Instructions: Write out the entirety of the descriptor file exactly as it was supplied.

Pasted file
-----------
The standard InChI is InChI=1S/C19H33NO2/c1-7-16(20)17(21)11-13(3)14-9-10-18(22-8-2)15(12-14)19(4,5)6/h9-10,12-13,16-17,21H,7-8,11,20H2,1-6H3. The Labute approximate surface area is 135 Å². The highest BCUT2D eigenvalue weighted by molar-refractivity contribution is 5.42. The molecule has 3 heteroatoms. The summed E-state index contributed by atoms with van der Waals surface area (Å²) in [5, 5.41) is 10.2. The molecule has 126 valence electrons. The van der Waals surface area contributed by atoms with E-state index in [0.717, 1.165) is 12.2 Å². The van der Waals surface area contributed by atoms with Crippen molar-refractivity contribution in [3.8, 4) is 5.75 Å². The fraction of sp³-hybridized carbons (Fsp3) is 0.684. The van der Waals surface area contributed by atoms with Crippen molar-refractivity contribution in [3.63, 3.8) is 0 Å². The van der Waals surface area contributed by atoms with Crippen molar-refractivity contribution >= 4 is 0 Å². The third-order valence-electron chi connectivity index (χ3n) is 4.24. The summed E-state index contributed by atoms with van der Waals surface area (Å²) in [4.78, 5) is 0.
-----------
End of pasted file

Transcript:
The standard InChI is InChI=1S/C19H33NO2/c1-7-16(20)17(21)11-13(3)14-9-10-18(22-8-2)15(12-14)19(4,5)6/h9-10,12-13,16-17,21H,7-8,11,20H2,1-6H3. The Labute approximate surface area is 135 Å². The highest BCUT2D eigenvalue weighted by molar-refractivity contribution is 5.42. The molecule has 3 heteroatoms. The summed E-state index contributed by atoms with van der Waals surface area (Å²) in [5, 5.41) is 10.2. The molecule has 126 valence electrons. The van der Waals surface area contributed by atoms with E-state index in [0.717, 1.165) is 12.2 Å². The van der Waals surface area contributed by atoms with Crippen molar-refractivity contribution in [3.8, 4) is 5.75 Å². The fraction of sp³-hybridized carbons (Fsp3) is 0.684. The van der Waals surface area contributed by atoms with Crippen molar-refractivity contribution in [3.63, 3.8) is 0 Å². The van der Waals surface area contributed by atoms with Crippen molar-refractivity contribution >= 4 is 0 Å². The third-order valence-electron chi connectivity index (χ3n) is 4.24. The summed E-state index contributed by atoms with van der Waals surface area (Å²) in [4.78, 5) is 0.